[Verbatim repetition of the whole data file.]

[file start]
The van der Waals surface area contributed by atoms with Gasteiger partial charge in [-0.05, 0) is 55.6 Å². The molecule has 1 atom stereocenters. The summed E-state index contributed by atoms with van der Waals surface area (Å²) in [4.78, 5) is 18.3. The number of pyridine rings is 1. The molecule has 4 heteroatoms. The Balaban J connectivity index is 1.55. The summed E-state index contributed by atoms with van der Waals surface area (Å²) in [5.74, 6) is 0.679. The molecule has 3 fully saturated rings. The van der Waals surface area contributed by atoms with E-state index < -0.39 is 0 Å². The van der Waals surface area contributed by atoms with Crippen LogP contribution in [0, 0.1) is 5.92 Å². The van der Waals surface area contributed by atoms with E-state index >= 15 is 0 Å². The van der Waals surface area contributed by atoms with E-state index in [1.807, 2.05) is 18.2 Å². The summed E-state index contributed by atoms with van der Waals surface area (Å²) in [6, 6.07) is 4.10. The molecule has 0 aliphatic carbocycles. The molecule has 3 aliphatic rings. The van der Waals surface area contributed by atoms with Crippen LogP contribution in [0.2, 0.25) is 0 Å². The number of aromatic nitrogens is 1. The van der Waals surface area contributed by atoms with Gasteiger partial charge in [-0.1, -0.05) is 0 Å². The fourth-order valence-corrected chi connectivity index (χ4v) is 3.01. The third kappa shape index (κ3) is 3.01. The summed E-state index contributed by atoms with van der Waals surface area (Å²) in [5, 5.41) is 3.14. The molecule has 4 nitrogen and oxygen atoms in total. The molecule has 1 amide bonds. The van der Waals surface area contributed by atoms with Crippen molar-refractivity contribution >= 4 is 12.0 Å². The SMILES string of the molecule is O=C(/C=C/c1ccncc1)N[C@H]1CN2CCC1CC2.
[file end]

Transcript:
The van der Waals surface area contributed by atoms with Gasteiger partial charge in [-0.05, 0) is 55.6 Å². The molecule has 1 atom stereocenters. The summed E-state index contributed by atoms with van der Waals surface area (Å²) in [4.78, 5) is 18.3. The number of pyridine rings is 1. The molecule has 4 heteroatoms. The Balaban J connectivity index is 1.55. The summed E-state index contributed by atoms with van der Waals surface area (Å²) in [5.74, 6) is 0.679. The molecule has 3 fully saturated rings. The van der Waals surface area contributed by atoms with E-state index < -0.39 is 0 Å². The van der Waals surface area contributed by atoms with Crippen LogP contribution in [0, 0.1) is 5.92 Å². The van der Waals surface area contributed by atoms with E-state index >= 15 is 0 Å². The van der Waals surface area contributed by atoms with E-state index in [1.807, 2.05) is 18.2 Å². The summed E-state index contributed by atoms with van der Waals surface area (Å²) in [6, 6.07) is 4.10. The molecule has 0 aliphatic carbocycles. The molecule has 3 aliphatic rings. The van der Waals surface area contributed by atoms with Crippen LogP contribution in [0.2, 0.25) is 0 Å². The number of aromatic nitrogens is 1. The van der Waals surface area contributed by atoms with Gasteiger partial charge in [-0.1, -0.05) is 0 Å². The fourth-order valence-corrected chi connectivity index (χ4v) is 3.01. The third kappa shape index (κ3) is 3.01. The summed E-state index contributed by atoms with van der Waals surface area (Å²) in [5, 5.41) is 3.14. The molecule has 4 nitrogen and oxygen atoms in total. The molecule has 1 amide bonds. The van der Waals surface area contributed by atoms with Crippen molar-refractivity contribution >= 4 is 12.0 Å². The SMILES string of the molecule is O=C(/C=C/c1ccncc1)N[C@H]1CN2CCC1CC2.